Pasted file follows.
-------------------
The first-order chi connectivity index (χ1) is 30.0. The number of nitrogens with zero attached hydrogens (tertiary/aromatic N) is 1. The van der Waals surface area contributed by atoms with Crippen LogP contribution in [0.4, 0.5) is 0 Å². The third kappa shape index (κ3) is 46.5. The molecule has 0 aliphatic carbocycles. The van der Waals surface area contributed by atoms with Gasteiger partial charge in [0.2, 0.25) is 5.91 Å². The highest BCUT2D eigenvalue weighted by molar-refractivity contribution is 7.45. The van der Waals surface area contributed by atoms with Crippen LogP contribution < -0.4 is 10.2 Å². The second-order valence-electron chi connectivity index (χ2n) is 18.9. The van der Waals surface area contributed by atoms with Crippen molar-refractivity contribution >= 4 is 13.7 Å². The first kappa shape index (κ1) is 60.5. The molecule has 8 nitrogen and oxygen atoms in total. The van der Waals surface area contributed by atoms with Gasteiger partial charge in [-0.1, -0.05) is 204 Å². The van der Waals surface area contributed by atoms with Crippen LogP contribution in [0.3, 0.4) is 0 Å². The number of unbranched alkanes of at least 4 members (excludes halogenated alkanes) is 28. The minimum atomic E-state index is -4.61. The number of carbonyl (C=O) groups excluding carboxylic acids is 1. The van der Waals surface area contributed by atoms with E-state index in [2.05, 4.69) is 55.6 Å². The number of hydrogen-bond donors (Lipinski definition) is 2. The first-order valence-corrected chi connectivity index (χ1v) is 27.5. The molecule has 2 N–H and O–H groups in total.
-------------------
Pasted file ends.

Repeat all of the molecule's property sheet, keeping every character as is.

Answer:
The first-order chi connectivity index (χ1) is 30.0. The number of nitrogens with zero attached hydrogens (tertiary/aromatic N) is 1. The van der Waals surface area contributed by atoms with Crippen LogP contribution in [0.4, 0.5) is 0 Å². The third kappa shape index (κ3) is 46.5. The molecule has 0 aliphatic carbocycles. The van der Waals surface area contributed by atoms with Gasteiger partial charge in [0.2, 0.25) is 5.91 Å². The highest BCUT2D eigenvalue weighted by molar-refractivity contribution is 7.45. The van der Waals surface area contributed by atoms with Crippen LogP contribution < -0.4 is 10.2 Å². The second-order valence-electron chi connectivity index (χ2n) is 18.9. The van der Waals surface area contributed by atoms with Crippen molar-refractivity contribution >= 4 is 13.7 Å². The first kappa shape index (κ1) is 60.5. The molecule has 8 nitrogen and oxygen atoms in total. The van der Waals surface area contributed by atoms with Gasteiger partial charge in [-0.1, -0.05) is 204 Å². The van der Waals surface area contributed by atoms with Crippen LogP contribution in [0.3, 0.4) is 0 Å². The number of unbranched alkanes of at least 4 members (excludes halogenated alkanes) is 28. The minimum atomic E-state index is -4.61. The number of carbonyl (C=O) groups excluding carboxylic acids is 1. The van der Waals surface area contributed by atoms with E-state index in [2.05, 4.69) is 55.6 Å². The number of hydrogen-bond donors (Lipinski definition) is 2. The first-order valence-corrected chi connectivity index (χ1v) is 27.5. The molecule has 2 N–H and O–H groups in total.